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Game Over? Male and female sportswriters’ attitudes toward their jobs and plans to leave journalism
Unformatted Document Text:  Game Over? 10 personal demographics and job and career characteristics? RQ2: Do male and female sportswriters differ on levels of job satisfaction? RQ 3: Do male and female sportswriters differ in feelings of empowerment? RQ 4: Do male and female sportswriters differ on their outlooks toward the profession? RQ 5: Do male and female sportswriters differ on plans to remain in sports journalism? RQ 6: How do all factors (demographics, job and career characteristics, job satisfaction, empowerment and outlook) relate to plans to remain in sports journalism? What is most predictive of a journalists’ plan to leave the profession? Method The method used to examine the constructs in the research questions was a survey link delivered by e-mail, linking the respondents to a Web-based data collection system. Population and sample The theoretical population of interest is any person writing, editing, or designing sports content at any large daily newspaper in the United States. Although this study refers to sportswriters, it includes all editorial sports department staff members. Previous studies of this type have drawn their samples from membership lists of organizations of journalists, sportswriters, or female sports journalists (Hu & Greer, 2006) but these groups do not include all sportswriters as members and do not provide a large group of both men and women for the comparisons desired in this study. Therefore, the survey was sent to sportswriters working at the top 100 U.S. newspapers based on circulation as determined by the Audit Bureau of Circulations. From this list, a two-tiered sampling scheme was used. First, 50 newspapers were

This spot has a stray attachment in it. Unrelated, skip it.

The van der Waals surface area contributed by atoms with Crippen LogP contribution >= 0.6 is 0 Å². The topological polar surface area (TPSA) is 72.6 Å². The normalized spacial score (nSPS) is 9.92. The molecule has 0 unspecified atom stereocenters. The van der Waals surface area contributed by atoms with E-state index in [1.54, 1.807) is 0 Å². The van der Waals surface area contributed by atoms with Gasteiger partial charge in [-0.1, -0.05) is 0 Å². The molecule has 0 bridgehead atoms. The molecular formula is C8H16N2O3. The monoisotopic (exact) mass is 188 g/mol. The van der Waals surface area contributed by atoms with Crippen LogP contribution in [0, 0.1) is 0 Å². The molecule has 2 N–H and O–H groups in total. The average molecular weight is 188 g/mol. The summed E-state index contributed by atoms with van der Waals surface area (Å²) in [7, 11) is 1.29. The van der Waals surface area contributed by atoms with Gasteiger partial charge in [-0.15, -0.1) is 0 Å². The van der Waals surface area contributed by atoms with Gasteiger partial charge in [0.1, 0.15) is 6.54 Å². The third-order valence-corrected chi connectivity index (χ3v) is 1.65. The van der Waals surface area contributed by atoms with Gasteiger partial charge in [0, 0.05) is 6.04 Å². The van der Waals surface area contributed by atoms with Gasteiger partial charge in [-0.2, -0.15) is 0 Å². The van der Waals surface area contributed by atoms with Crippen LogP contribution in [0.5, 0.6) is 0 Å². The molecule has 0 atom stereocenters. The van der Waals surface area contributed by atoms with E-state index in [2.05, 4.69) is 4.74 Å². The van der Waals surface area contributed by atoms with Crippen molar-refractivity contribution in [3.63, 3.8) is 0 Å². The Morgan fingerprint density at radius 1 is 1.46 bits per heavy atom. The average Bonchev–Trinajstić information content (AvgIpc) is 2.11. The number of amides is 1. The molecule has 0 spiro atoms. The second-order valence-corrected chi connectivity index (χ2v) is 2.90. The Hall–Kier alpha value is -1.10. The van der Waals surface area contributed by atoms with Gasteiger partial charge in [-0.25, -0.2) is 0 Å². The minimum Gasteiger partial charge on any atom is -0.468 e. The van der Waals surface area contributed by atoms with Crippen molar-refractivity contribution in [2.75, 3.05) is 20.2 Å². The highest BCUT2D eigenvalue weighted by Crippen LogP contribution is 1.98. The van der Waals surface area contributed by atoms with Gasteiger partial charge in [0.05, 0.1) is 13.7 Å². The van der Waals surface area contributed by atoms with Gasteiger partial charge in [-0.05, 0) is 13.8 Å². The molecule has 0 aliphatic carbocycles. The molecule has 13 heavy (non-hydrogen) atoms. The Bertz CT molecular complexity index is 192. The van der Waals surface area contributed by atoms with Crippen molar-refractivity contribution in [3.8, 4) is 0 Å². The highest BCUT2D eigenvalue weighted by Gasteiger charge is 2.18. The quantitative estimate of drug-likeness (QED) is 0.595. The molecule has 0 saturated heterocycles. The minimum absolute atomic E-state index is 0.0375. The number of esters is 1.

Authors: Jones, Jessie. and Greer, Jennifer.
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Game Over? 10
personal demographics and job and career characteristics?
RQ2: Do male and female sportswriters differ on levels of job satisfaction?
RQ 3: Do male and female sportswriters differ in feelings of empowerment?
RQ 4: Do male and female sportswriters differ on their outlooks toward the profession?
RQ 5: Do male and female sportswriters differ on plans to remain in sports journalism?
RQ 6: How do all factors (demographics, job and career characteristics, job satisfaction, 
empowerment and outlook) relate to plans to remain in sports journalism? What is 
most predictive of a journalists’ plan to leave the profession?
Method
The method used to examine the constructs in the research questions was a survey 
link delivered by e-mail, linking the respondents to a Web-based data collection system. 
Population and sample
The theoretical population of interest is any person writing, editing, or designing 
sports content at any large daily newspaper in the United States. Although this study 
refers to sportswriters, it includes all editorial sports department staff members. Previous 
studies of this type have drawn their samples from membership lists of organizations of 
journalists, sportswriters, or female sports journalists (Hu & Greer, 2006) but these 
groups do not include all sportswriters as members and do not provide a large group of 
both men and women for the comparisons desired in this study. 
Therefore, the survey was sent to sportswriters working at the top 100 U.S. 
newspapers based on circulation as determined by the Audit Bureau of Circulations. 
From this list, a two-tiered sampling scheme was used. First, 50 newspapers were 


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